News National Marriage equality: How the main players reacted to the result

Marriage equality: How the main players reacted to the result

marriage equality
Australians backed same-sex marriage in the national postal survey. Photo: AAP
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For veteran LGBTI campaigner Rodney Croome, Wednesday morning was a long time coming.

“I am elated and exhausted, but most of all overjoyed,” Mr Croome told The New Daily from Hobart, a few hours after Australia voted overwhelmingly in favour of same-sex marriage.

Rodney Croome, pictured here in 2004, has campaigned for gay rights for nearly three decades. Photo: AAP

Asked how he would have felt about Wednesday’s result nearly 30 years ago when began campaigning, his reply was stark a reminder of “how far we’ve come”.

“I would have been incredulous,” he said. “29 and a half years ago, I was a criminal.”

He was one of the many Australians who waited for Wednesday’s result with bated breath.

Here’s how some of the other key campaigners reacted – and here’s a wrap of the historic day.

Malcolm Turnbull, Prime Minister

Malcolm Turnbull says Parliament will deal with same-sex marriage before Christmas. Photo: AAP

“The people have voted ‘yes’ for marriage equality, now it’s our job to deliver it.”

Mr Turnbull is one of the Parliament’s longest standing same-sex marriage supporters. His government established the voluntary postal survey.

Bill Shorten, Opposition Leader

Bill Shorten was a strong ‘Yes’ advocate throughout the campaign. Photo: AAP

“It may have been 61 per cent who voted yes in the survey, but I want to say to all LGBTIQ Australians, you are 100 per cent loved, 100 per cent valued – and after the next two weeks of parliament – 100 percent able to marry the person you love.”

Mr Shorten and Labor opposed the survey, heeding the calls of LGBT groups. Labor had promised to legislate same-sex marriage if elected.

Tony Abbott, former PM

Tony Abbott headbutt
Tony Abbott hopes any same-sex marriage legislation will include strong religious freedoms. Photo: AAP

““The people have spoken and, of course, the parliament should respect the result.

“So far, this process has been a credit to us as a nation and now needs to be completed in a way that keeps us the best country in the world.”

Mr Abbott was perhaps the most prominent ‘No’ advocate, famously arguing that a ‘No’ vote was a vote against political correctness. His electorate, Warringah, voted ‘Yes’ at a level of 75 per cent.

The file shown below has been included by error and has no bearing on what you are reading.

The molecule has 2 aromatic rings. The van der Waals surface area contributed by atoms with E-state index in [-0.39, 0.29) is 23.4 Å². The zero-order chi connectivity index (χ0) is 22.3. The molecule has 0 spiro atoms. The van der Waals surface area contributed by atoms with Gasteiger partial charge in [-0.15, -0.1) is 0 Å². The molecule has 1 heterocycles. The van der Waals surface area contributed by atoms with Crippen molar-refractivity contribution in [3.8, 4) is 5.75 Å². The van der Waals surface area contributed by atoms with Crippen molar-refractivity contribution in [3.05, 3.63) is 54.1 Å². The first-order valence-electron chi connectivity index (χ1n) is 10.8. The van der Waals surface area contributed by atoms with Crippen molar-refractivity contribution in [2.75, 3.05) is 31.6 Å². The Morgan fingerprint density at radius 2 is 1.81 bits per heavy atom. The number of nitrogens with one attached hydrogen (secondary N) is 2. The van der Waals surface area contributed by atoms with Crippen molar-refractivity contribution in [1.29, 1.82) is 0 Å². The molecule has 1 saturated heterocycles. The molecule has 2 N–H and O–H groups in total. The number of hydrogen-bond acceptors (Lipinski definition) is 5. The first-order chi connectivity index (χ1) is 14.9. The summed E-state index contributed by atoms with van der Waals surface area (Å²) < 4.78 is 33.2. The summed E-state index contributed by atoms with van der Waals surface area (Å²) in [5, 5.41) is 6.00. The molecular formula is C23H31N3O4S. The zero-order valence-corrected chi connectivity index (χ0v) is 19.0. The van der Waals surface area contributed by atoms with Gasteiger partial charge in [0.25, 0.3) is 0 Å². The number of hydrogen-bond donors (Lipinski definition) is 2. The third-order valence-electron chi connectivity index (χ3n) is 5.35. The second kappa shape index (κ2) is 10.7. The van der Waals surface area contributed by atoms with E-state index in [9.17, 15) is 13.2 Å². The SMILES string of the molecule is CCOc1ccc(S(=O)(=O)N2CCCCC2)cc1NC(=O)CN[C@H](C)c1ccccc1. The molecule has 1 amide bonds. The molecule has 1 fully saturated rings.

Penny Wong, Labor senator

Penny Wong broke down in tears when the result was announced. Photo: AAP

“Thank you for standing up for gay and lesbian Australians, the LGBTQI community everywhere. Thank you for standing up for my family.”

Senator Wong is in a long-term relationship with her partner, Sophie Allouache. They have two children together.

Christine Forster, prominent Yes campaigner

‘Yes’ campaigner Christine Forster has plans to marry her partner. Photo: AAP

“We’ve done the right thing, we’ve voted for a fairer, better, more equal Australia. What a moment.”

Ms Forster, a Sydney Liberal councillor and Tony Abbott’s sister, has already announced plans to marry her partner Virginia next February.

Lyle Shelton, prominent ‘No’ campaigner

lyle shelton
Australian Christian Lobby managing director said he respected the result. Photo: AAP

“When in Australia did we get to the point where we are going to coerce people to go their sincerely held belief.That’s not the Australia I grew up in.”

Mr Shelton, the managing director of the Australian Christian Lobby, has turned his attention to religious protections in the bill to legalise same-sex marriage.

Magda Szubanksi, comedian

Comedian Magda Szubanksi was overjoyed by the result. Photo: AAP

“When the announcement finally came through it was the most incredible relief, and joy, and feeling of love, and just sadness that we’ve been through this.”

Comedian Magda Szubanski became one of the ‘Yes’ campaign’s most prominent voices.

Pansy Lai, ‘No’ campaigner

“During the campaign people who expressed a belief in traditional marriage have been targeted and I am concerned those people will not be protected.”

Sydney doctor Pansy Lai rose to prominence after she appeared in a ‘No’ ad during the campaign.

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